And the thing is, now, something else is getting wasted if you continue reading a book you don’t like – your time. That time could be used to do a host of other things that help you grow or that you enjoy.

What if it gets better?

This is actually the one argument that I don’t have a comeback for. I totally understand FOMO and it’s perfectly understandable to feel, “Oh, I’m not enjoying it now, but what if the next page is where the good part starts?”

I have an opinion, though, of course. I’m going to veer off into a bit of philosophy right now, so bear with me.


Isn’t this how many (unsatisfied) people live their lives? Unhappy in the present in the fleeting expectation that sometime in the unknown future, it’ll get better? Isn’t it what self-help gurus and cliché sayings and so many successful people advice against?

This, of course, is not as serious when it comes to books. But it’s the same concept.

But there’s a solution to this. When I’m reading a not-so-great book and I feel like it might get better, I just go to a random page in the second half of the book and read a few pages after that. If it still doesn’t feel interesting, I stop reading because let’s face it – if you don’t like the first half and you don’t like the second half, then it’s probably safe to say that you won’t like any part of the book.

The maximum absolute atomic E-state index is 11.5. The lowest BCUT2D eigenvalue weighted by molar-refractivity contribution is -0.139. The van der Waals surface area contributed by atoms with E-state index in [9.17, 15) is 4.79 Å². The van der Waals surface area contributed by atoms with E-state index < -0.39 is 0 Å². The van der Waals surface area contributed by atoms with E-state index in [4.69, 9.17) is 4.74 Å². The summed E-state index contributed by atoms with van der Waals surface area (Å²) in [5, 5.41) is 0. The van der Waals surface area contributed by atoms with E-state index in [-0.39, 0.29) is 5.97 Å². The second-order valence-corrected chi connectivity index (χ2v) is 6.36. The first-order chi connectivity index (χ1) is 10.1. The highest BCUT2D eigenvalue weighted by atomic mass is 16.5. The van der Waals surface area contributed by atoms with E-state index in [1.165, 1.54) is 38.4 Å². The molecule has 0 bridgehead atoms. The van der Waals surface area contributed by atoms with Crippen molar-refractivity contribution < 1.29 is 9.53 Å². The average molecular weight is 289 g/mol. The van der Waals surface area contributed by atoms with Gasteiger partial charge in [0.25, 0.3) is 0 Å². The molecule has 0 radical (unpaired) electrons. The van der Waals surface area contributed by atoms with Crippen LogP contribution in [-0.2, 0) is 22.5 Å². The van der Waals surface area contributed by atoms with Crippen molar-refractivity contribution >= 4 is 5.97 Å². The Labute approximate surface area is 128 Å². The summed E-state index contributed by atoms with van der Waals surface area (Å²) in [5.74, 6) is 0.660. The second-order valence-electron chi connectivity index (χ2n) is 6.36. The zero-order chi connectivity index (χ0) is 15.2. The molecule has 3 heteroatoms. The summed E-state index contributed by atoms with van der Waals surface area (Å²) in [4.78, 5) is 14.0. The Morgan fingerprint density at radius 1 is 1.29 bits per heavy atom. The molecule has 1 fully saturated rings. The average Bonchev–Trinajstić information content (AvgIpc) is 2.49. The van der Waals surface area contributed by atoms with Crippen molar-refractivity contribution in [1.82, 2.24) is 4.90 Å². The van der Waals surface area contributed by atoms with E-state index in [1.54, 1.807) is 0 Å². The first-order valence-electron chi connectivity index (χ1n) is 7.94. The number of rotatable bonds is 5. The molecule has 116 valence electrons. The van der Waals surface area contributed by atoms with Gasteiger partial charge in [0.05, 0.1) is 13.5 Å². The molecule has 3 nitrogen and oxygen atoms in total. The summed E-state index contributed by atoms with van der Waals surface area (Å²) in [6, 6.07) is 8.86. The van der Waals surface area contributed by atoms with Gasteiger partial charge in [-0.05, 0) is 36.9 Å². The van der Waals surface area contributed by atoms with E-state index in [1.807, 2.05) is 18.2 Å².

Well, I don’t stop reading completely…I can’t let go of any book without knowing the ending. So if I don’t plan on finishing the book anyway, I read the last chapter to know the ending, and then put it down. It really helps me with my FOMO.

Another method (that I only use if the story is good but badly written) is to look up the book and read its plot in Wikipedia. In a few paragraphs, you’ll know everything there is to know about the book because everyone knows that Wikipedia is where you go if you want to deliberately torture yourself with spoilers…

If this is your reason for not DNFing a book, try one of these methods! You’ll save time and you’ll know the story. So…win-win!

So that’s it. That’s my opinion on leaving a book unfinished.